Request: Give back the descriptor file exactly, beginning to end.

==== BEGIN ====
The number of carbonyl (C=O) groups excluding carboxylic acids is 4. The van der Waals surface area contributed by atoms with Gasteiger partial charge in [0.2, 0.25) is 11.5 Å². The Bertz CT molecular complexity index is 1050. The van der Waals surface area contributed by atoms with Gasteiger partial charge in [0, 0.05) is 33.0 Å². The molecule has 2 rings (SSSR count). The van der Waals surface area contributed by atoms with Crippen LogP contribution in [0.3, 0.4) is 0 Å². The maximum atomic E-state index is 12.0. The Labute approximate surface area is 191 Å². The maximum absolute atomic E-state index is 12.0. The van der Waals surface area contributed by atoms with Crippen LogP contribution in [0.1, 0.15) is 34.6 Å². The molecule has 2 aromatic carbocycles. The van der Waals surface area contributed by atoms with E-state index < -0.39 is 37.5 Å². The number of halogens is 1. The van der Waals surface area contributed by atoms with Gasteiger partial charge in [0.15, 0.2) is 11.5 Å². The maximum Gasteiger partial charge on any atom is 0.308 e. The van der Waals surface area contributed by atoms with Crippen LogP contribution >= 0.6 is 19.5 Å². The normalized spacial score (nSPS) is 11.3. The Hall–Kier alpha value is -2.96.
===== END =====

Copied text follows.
The number of carbonyl (C=O) groups excluding carboxylic acids is 4. The van der Waals surface area contributed by atoms with Gasteiger partial charge in [0.2, 0.25) is 11.5 Å². The Bertz CT molecular complexity index is 1050. The van der Waals surface area contributed by atoms with Gasteiger partial charge in [0, 0.05) is 33.0 Å². The molecule has 2 rings (SSSR count). The van der Waals surface area contributed by atoms with Crippen LogP contribution in [0.3, 0.4) is 0 Å². The maximum atomic E-state index is 12.0. The Labute approximate surface area is 191 Å². The maximum absolute atomic E-state index is 12.0. The van der Waals surface area contributed by atoms with Crippen LogP contribution in [0.1, 0.15) is 34.6 Å². The molecule has 2 aromatic carbocycles. The van der Waals surface area contributed by atoms with E-state index < -0.39 is 37.5 Å². The number of halogens is 1. The van der Waals surface area contributed by atoms with Gasteiger partial charge in [0.15, 0.2) is 11.5 Å². The maximum Gasteiger partial charge on any atom is 0.308 e. The van der Waals surface area contributed by atoms with Crippen LogP contribution >= 0.6 is 19.5 Å². The normalized spacial score (nSPS) is 11.3. The Hall–Kier alpha value is -2.96.